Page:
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Encyclopedia > Thorne Smith
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Thorne Smith

Thorne Smith (18921934) was an American writer of fantasy fiction. File links The following pages link to this file: Abraham Lincoln Aristotle Ayn Rand Adolf Hitler Al Gore A Modest Proposal Articles of Confederation Arthur Schopenhauer Albert Einstein Amhrán na bhFiann Arthur Conan Doyle Ada programming language Antarctic Treaty System Andrew Jackson Andrew Johnson Adam Smith Bill Clinton Bible... Wikisource, The Free Library, is a Wikimedia project to build a free wiki library of primary source texts, along with translations of source-texts into any language and other supporting materials. ... 1892 was a leap year starting on Friday (see link for calendar). ... 1934 was a common year starting on Monday (link will take you to calendar). ... For other definitions of fantasy see fantasy (psychology). ...


  • Biltmore Oswald (1918)
  • Topper (1926). (Copyright renewed, 1953) This and its 1932 sequel, Topper Takes a Trip were probably Smith's most famous work, about a respectable banker called Cosmo Topper and his misadventures with a couple of ghosts, Marion and George Kerby. It was made into a film for MGM by Hal Roach in 1937; the cast included Cary Grant as George Kerby. The books were adapted into an American television series beginning in 1953, with Leo G. Carroll as Cosmo Topper, Robert Sterling and Anne Jeffreys as the ghosts. Seventy-eight episodes were made: the pilot episode and a few of the early episodes were written by Stephen Sondheim.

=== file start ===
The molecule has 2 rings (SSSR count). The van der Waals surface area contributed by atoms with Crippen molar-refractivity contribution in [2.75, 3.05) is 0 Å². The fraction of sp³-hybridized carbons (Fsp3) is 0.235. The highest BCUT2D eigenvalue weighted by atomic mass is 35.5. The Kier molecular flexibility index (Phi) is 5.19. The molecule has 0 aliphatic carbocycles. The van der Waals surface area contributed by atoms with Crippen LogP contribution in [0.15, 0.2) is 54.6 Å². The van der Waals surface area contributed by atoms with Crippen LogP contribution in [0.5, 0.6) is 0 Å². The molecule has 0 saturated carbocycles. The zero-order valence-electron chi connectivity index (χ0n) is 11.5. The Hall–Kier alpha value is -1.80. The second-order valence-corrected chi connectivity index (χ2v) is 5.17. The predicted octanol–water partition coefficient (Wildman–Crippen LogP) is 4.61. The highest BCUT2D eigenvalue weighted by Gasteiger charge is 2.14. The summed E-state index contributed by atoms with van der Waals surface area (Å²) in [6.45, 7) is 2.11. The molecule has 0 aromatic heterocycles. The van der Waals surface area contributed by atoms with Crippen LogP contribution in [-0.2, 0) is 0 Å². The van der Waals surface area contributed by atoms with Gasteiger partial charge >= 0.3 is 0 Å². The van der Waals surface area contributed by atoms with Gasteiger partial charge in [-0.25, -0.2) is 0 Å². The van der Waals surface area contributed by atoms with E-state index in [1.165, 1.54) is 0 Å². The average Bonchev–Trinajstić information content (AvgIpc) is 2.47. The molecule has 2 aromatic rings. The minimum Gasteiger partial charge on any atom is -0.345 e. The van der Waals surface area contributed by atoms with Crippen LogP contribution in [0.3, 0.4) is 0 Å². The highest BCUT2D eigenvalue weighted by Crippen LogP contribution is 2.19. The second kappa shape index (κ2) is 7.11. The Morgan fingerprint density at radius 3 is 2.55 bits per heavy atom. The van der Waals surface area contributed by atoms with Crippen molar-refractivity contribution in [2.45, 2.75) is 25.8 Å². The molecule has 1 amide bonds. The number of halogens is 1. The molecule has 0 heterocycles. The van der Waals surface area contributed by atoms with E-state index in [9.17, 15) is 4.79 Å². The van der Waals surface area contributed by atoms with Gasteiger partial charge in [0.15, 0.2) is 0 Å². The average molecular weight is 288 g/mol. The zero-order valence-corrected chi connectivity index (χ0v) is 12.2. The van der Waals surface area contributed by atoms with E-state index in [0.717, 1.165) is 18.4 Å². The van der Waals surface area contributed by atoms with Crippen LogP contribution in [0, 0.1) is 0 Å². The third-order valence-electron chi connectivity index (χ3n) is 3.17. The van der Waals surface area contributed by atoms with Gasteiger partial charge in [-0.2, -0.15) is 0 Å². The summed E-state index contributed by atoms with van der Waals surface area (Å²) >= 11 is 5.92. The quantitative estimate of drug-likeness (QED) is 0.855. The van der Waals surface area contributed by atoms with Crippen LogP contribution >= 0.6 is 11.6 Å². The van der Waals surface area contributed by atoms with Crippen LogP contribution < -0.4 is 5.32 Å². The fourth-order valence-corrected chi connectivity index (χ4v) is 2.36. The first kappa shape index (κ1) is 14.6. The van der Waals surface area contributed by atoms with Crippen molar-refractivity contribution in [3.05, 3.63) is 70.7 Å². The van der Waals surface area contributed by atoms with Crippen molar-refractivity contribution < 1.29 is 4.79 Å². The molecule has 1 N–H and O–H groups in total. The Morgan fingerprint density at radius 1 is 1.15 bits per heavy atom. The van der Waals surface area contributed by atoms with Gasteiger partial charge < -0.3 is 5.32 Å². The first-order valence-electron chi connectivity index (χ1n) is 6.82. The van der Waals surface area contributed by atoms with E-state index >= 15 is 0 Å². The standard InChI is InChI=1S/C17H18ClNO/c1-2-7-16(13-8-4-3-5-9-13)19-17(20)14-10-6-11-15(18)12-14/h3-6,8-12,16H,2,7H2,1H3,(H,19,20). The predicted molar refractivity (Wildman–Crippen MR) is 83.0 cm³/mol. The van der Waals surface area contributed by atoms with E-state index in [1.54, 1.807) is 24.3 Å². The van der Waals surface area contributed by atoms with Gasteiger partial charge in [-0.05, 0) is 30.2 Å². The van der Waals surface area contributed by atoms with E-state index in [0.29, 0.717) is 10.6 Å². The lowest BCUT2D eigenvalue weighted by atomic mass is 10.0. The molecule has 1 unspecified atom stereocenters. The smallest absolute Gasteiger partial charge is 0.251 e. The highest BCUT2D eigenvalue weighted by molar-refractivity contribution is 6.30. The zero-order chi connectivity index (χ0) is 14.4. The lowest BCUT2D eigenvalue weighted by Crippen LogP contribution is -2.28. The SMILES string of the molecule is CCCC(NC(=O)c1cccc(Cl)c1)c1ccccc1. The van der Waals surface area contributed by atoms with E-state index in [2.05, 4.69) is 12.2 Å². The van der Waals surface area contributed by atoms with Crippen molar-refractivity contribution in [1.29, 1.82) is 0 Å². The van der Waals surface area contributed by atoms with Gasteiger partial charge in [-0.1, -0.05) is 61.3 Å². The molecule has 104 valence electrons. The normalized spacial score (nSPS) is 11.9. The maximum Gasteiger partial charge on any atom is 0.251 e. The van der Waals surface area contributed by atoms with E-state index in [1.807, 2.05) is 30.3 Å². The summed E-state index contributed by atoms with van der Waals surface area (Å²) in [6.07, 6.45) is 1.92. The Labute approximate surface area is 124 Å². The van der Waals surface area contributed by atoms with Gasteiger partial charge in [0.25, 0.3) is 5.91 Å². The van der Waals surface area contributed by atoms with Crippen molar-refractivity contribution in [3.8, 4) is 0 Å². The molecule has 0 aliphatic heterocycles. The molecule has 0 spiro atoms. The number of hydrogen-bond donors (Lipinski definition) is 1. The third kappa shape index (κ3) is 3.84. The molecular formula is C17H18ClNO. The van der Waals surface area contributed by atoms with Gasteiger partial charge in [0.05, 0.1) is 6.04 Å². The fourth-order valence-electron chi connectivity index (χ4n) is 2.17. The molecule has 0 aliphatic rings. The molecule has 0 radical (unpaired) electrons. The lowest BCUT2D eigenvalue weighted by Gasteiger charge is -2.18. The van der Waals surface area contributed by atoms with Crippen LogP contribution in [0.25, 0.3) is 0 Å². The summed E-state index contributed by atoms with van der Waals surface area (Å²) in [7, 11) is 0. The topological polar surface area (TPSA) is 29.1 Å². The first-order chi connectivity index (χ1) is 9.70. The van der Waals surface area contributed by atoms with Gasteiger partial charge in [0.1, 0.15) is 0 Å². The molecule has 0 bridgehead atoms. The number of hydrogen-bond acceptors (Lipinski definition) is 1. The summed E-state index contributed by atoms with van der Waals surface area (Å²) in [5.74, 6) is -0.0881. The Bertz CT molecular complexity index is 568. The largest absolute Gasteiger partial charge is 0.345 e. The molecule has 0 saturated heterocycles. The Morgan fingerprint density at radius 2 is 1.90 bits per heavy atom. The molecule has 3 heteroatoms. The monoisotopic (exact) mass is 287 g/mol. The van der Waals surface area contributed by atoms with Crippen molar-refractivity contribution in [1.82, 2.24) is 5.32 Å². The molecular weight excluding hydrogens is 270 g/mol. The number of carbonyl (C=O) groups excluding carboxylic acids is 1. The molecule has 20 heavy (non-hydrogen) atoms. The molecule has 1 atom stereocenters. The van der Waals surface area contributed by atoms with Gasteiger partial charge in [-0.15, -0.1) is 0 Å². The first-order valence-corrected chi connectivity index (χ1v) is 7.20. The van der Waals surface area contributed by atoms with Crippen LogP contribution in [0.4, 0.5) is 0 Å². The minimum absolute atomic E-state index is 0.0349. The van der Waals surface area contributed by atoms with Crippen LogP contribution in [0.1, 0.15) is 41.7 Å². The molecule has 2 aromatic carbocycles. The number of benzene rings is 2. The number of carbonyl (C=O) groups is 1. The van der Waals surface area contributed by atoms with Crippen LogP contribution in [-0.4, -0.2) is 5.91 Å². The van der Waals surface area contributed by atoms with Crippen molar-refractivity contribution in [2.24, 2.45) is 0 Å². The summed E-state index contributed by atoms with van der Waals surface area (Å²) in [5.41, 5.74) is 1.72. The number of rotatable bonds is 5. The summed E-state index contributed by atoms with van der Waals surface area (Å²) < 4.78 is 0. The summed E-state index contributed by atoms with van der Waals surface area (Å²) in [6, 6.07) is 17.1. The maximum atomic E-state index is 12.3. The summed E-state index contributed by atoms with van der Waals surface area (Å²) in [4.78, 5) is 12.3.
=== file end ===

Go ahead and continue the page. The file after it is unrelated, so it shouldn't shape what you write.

• Dream's End (1927) (Copyright renewed 1955)
  • The Stray Lamb (1929)
  • Did She Fall? (1930)
  • The Night Life of the Gods (1931). Quirky inventor Hunter Hawk strikes gold when he invents a device that will enable him to turn living matter into stone and to reverse the process at will. After a chaotic field test he meets stunning 900 year old Megaera who teaches him to turn stone into flesh. The two and a bunch of friends set their sights on New York City to bring the Greek gods of the Metropolitan Museum of Art to life...
  • Turnabout (1931) A Classic in all senses of the word. Thorne Smith pits two thoroughly modern married people in a classic battle of the sexes. After listening to the nearly endless bickering and childish jealousy of a young man and wife (Tim and Sally Willows) An ancient Egyptian Idol decides to play a fairly low trick on the two by causing them to switch bodies. After the wife forcefully impregnates her husband, things take a decided turn for the worse as they separately try to deal with the object of the former wife's affections--- a deplorably predictable square jawed philanderer by the name of Carl Bently. The scene in which Tim, trapped in his wife's body exacts an icy revenge on the unfortunate interloper is one of the unforgettable moments of Thorne Smith's peculiar humor. Both a film (1940) and a short lived television pilot in 1979 were made based on this wonderful book. (see the link at http://www.tv.com/turnabout/show/7603/summary.html&full_summary=1)